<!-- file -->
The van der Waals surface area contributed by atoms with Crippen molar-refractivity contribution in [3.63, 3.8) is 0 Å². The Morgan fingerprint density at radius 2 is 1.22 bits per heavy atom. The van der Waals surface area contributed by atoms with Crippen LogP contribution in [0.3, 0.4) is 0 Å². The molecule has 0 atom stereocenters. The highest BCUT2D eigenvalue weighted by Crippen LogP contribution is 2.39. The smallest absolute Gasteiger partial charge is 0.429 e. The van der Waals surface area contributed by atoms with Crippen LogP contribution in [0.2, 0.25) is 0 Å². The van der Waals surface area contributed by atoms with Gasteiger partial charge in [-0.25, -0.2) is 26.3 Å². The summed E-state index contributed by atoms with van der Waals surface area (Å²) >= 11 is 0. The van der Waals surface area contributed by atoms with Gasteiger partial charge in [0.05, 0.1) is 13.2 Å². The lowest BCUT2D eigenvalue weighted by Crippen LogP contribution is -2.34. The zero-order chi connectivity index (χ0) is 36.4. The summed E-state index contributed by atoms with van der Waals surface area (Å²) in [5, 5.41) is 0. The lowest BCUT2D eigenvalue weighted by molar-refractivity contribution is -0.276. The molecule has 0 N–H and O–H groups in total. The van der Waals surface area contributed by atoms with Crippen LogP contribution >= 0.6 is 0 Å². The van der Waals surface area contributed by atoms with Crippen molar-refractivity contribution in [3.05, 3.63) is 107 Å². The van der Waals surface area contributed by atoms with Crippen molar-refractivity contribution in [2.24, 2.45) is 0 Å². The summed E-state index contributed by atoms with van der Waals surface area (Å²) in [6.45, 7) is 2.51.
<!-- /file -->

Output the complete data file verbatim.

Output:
The van der Waals surface area contributed by atoms with Crippen molar-refractivity contribution in [3.63, 3.8) is 0 Å². The Morgan fingerprint density at radius 2 is 1.22 bits per heavy atom. The van der Waals surface area contributed by atoms with Crippen LogP contribution in [0.3, 0.4) is 0 Å². The molecule has 0 atom stereocenters. The highest BCUT2D eigenvalue weighted by Crippen LogP contribution is 2.39. The smallest absolute Gasteiger partial charge is 0.429 e. The van der Waals surface area contributed by atoms with Crippen LogP contribution in [0.2, 0.25) is 0 Å². The van der Waals surface area contributed by atoms with Gasteiger partial charge in [-0.25, -0.2) is 26.3 Å². The summed E-state index contributed by atoms with van der Waals surface area (Å²) >= 11 is 0. The van der Waals surface area contributed by atoms with Gasteiger partial charge in [0.05, 0.1) is 13.2 Å². The lowest BCUT2D eigenvalue weighted by Crippen LogP contribution is -2.34. The zero-order chi connectivity index (χ0) is 36.4. The summed E-state index contributed by atoms with van der Waals surface area (Å²) in [5, 5.41) is 0. The lowest BCUT2D eigenvalue weighted by molar-refractivity contribution is -0.276. The molecule has 0 N–H and O–H groups in total. The van der Waals surface area contributed by atoms with Crippen LogP contribution >= 0.6 is 0 Å². The van der Waals surface area contributed by atoms with Crippen molar-refractivity contribution in [3.05, 3.63) is 107 Å². The van der Waals surface area contributed by atoms with Crippen molar-refractivity contribution in [2.24, 2.45) is 0 Å². The summed E-state index contributed by atoms with van der Waals surface area (Å²) in [6.45, 7) is 2.51.